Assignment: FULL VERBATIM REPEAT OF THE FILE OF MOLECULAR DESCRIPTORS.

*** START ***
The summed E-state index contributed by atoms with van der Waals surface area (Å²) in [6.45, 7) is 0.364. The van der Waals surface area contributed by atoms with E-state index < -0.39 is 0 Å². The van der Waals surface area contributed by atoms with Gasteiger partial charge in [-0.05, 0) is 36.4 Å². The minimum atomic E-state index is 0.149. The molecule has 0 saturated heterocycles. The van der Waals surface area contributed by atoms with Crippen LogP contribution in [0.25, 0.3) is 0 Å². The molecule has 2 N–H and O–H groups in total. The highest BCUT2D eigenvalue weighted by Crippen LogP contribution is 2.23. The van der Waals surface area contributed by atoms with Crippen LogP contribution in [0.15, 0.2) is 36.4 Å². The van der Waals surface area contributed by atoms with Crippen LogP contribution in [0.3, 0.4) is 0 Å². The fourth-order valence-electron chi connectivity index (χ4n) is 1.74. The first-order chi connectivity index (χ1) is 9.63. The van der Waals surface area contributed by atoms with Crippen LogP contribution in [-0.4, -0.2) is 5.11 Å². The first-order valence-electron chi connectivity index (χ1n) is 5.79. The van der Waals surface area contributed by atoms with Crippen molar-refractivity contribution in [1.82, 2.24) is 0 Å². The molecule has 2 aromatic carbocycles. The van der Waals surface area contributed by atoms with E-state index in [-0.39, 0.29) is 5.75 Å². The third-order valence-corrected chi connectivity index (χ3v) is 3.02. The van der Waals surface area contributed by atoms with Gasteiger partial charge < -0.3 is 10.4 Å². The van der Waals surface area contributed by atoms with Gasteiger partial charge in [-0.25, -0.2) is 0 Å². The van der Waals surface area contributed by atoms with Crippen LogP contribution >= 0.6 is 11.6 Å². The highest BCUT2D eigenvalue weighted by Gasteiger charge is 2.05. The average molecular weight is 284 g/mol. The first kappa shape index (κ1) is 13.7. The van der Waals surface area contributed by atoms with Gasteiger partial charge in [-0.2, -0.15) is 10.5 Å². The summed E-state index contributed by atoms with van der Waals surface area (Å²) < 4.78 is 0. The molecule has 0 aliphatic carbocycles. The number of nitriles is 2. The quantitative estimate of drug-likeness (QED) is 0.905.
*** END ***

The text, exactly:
The summed E-state index contributed by atoms with van der Waals surface area (Å²) in [6.45, 7) is 0.364. The van der Waals surface area contributed by atoms with E-state index < -0.39 is 0 Å². The van der Waals surface area contributed by atoms with Gasteiger partial charge in [-0.05, 0) is 36.4 Å². The minimum atomic E-state index is 0.149. The molecule has 0 saturated heterocycles. The van der Waals surface area contributed by atoms with Crippen LogP contribution in [0.25, 0.3) is 0 Å². The molecule has 2 N–H and O–H groups in total. The highest BCUT2D eigenvalue weighted by Crippen LogP contribution is 2.23. The van der Waals surface area contributed by atoms with Crippen LogP contribution in [0.15, 0.2) is 36.4 Å². The van der Waals surface area contributed by atoms with Crippen LogP contribution in [0.3, 0.4) is 0 Å². The fourth-order valence-electron chi connectivity index (χ4n) is 1.74. The first-order chi connectivity index (χ1) is 9.63. The van der Waals surface area contributed by atoms with Crippen LogP contribution in [-0.4, -0.2) is 5.11 Å². The first-order valence-electron chi connectivity index (χ1n) is 5.79. The van der Waals surface area contributed by atoms with Crippen molar-refractivity contribution in [1.82, 2.24) is 0 Å². The molecule has 2 aromatic carbocycles. The van der Waals surface area contributed by atoms with E-state index in [-0.39, 0.29) is 5.75 Å². The third-order valence-corrected chi connectivity index (χ3v) is 3.02. The van der Waals surface area contributed by atoms with Gasteiger partial charge < -0.3 is 10.4 Å². The van der Waals surface area contributed by atoms with Gasteiger partial charge in [-0.25, -0.2) is 0 Å². The van der Waals surface area contributed by atoms with Crippen LogP contribution >= 0.6 is 11.6 Å². The highest BCUT2D eigenvalue weighted by Gasteiger charge is 2.05. The average molecular weight is 284 g/mol. The first kappa shape index (κ1) is 13.7. The van der Waals surface area contributed by atoms with Gasteiger partial charge in [-0.2, -0.15) is 10.5 Å². The summed E-state index contributed by atoms with van der Waals surface area (Å²) < 4.78 is 0. The molecule has 0 aliphatic carbocycles. The number of nitriles is 2. The quantitative estimate of drug-likeness (QED) is 0.905.